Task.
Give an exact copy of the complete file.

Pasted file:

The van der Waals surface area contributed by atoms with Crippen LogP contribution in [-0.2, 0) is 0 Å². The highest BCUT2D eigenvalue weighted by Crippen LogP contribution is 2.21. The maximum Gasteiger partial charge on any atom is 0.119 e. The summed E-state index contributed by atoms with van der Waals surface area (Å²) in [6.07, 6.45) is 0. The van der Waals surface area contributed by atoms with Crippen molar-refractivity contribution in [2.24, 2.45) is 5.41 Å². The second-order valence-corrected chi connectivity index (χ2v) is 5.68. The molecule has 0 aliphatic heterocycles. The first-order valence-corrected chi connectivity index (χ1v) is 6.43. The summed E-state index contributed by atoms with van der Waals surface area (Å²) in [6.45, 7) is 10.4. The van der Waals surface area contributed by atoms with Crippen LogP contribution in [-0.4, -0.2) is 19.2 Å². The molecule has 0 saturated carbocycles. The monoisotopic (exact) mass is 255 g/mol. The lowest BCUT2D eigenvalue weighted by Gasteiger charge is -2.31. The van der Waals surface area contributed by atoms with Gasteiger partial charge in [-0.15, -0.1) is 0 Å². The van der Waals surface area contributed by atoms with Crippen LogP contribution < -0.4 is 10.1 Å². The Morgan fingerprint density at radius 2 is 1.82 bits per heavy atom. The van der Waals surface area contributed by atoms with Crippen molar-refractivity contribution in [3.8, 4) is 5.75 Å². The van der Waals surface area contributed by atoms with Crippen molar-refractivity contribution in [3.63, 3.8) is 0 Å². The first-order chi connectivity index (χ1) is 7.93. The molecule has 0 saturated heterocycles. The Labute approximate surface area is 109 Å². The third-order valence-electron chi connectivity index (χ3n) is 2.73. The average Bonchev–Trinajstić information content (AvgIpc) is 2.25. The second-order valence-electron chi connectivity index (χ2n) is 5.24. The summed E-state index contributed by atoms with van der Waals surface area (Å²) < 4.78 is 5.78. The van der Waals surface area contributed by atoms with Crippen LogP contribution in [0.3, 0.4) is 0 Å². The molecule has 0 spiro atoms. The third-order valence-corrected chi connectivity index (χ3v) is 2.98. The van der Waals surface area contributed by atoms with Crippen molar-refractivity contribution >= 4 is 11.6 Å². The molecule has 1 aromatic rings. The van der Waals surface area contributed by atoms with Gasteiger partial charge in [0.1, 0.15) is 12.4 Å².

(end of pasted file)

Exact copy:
The van der Waals surface area contributed by atoms with Crippen LogP contribution in [-0.2, 0) is 0 Å². The highest BCUT2D eigenvalue weighted by Crippen LogP contribution is 2.21. The maximum Gasteiger partial charge on any atom is 0.119 e. The summed E-state index contributed by atoms with van der Waals surface area (Å²) in [6.07, 6.45) is 0. The van der Waals surface area contributed by atoms with Crippen molar-refractivity contribution in [2.24, 2.45) is 5.41 Å². The second-order valence-corrected chi connectivity index (χ2v) is 5.68. The molecule has 0 aliphatic heterocycles. The first-order valence-corrected chi connectivity index (χ1v) is 6.43. The summed E-state index contributed by atoms with van der Waals surface area (Å²) in [6.45, 7) is 10.4. The van der Waals surface area contributed by atoms with Crippen LogP contribution in [-0.4, -0.2) is 19.2 Å². The molecule has 0 saturated carbocycles. The monoisotopic (exact) mass is 255 g/mol. The lowest BCUT2D eigenvalue weighted by Gasteiger charge is -2.31. The van der Waals surface area contributed by atoms with Gasteiger partial charge in [-0.15, -0.1) is 0 Å². The van der Waals surface area contributed by atoms with Crippen LogP contribution < -0.4 is 10.1 Å². The Morgan fingerprint density at radius 2 is 1.82 bits per heavy atom. The van der Waals surface area contributed by atoms with Crippen molar-refractivity contribution in [3.8, 4) is 5.75 Å². The van der Waals surface area contributed by atoms with Crippen molar-refractivity contribution in [3.63, 3.8) is 0 Å². The first-order chi connectivity index (χ1) is 7.93. The molecule has 0 saturated heterocycles. The Labute approximate surface area is 109 Å². The third-order valence-electron chi connectivity index (χ3n) is 2.73. The average Bonchev–Trinajstić information content (AvgIpc) is 2.25. The second-order valence-electron chi connectivity index (χ2n) is 5.24. The summed E-state index contributed by atoms with van der Waals surface area (Å²) < 4.78 is 5.78. The van der Waals surface area contributed by atoms with Crippen LogP contribution in [0.3, 0.4) is 0 Å². The molecule has 0 spiro atoms. The third-order valence-corrected chi connectivity index (χ3v) is 2.98. The van der Waals surface area contributed by atoms with Crippen molar-refractivity contribution >= 4 is 11.6 Å². The molecule has 1 aromatic rings. The van der Waals surface area contributed by atoms with Gasteiger partial charge in [0.1, 0.15) is 12.4 Å².